People serving time in prison or jail in the United States are almost constantly monitored, with surveillance stretching into conversations between inmates and their relatives. A new study by researchers at Carnegie Mellon University's Cylab Security and Privacy Institute explored people's understanding, attitudes and reactions to such surveillance.
"You gotta be careful what you say," a relative of an incarcerated person said during an interview for the study.
The researchers found that participants generally knew that their communications with their incarcerated family members were not private. However, they had a more limited understanding of technologically advanced surveillance methods, such as identifying a call recipient by their voice or tracking locations for calls received on a cell phone.
Lorrie Cranor, CyLab director, Bosch Distinguished Professor in Security and Privacy Technologies and the FORE Systems Professor of Computer Science and Engineering and Public Policy, worked on the study with Kentrell Owens, who was a master's student in electrical and computer engineering, and Camille Cobb, a postdoctoral researcher in Cylab.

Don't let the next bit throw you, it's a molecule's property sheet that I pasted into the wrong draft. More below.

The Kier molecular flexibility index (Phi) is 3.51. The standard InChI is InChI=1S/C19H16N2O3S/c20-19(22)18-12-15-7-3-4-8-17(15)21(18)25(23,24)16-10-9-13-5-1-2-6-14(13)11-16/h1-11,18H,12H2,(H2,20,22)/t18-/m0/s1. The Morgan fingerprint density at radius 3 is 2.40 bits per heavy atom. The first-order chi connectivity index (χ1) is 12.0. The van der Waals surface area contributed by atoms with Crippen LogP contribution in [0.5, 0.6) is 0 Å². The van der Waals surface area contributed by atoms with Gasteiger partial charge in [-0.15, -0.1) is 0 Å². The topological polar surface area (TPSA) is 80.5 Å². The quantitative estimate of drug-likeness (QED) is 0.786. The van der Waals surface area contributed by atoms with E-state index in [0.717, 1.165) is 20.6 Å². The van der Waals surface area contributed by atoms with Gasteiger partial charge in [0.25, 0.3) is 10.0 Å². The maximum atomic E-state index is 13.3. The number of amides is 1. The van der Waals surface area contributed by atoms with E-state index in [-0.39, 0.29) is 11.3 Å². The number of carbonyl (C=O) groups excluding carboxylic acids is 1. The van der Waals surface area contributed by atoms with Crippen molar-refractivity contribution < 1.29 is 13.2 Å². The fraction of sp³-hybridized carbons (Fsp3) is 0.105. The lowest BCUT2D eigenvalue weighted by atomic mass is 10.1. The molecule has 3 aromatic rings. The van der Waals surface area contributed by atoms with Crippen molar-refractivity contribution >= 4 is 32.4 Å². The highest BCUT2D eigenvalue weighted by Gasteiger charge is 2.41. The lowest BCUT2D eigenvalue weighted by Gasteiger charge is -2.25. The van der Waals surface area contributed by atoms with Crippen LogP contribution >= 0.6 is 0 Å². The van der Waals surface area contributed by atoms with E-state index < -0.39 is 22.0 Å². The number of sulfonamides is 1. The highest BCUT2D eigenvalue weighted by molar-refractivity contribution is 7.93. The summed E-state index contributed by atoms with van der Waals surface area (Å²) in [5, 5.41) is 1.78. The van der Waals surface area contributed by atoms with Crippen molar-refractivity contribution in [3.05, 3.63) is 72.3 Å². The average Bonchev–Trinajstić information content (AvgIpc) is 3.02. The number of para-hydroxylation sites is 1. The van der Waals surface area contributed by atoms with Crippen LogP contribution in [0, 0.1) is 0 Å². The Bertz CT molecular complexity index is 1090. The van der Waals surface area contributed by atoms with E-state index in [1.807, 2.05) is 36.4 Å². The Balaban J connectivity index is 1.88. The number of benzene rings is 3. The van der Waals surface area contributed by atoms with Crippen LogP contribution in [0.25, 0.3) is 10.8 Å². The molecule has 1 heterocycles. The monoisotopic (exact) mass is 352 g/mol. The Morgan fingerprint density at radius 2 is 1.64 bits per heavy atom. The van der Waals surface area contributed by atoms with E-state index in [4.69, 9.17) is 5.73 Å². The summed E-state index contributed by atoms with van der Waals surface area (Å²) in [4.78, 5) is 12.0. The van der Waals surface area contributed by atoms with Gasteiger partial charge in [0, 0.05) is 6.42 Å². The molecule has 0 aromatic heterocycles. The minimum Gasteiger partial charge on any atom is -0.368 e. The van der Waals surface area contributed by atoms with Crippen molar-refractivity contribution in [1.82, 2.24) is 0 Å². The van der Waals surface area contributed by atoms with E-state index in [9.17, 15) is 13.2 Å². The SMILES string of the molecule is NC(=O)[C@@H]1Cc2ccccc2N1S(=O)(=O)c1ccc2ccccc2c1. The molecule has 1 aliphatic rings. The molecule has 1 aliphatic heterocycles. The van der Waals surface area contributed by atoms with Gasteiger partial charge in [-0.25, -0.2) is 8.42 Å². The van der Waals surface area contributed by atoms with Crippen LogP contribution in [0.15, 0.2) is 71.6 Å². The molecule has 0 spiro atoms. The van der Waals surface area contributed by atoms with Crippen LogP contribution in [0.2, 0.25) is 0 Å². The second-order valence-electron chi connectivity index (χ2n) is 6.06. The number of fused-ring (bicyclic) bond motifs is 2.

"Family members of incarcerated people are forced to make a choice between being surveilled or not communicating with their loved ones at all," said Owens, now a Ph.D. candidate in computer science and engineering at the University of Washington. "We wanted to investigate if and how this surveillance affected their communication."
The research received an Honorable Mention award at this week's Association for Computing Machinery (ACM) Computer-Human Interaction conference (CHI 2021).
Learn more about the authors' research and the recommendations for policymakers.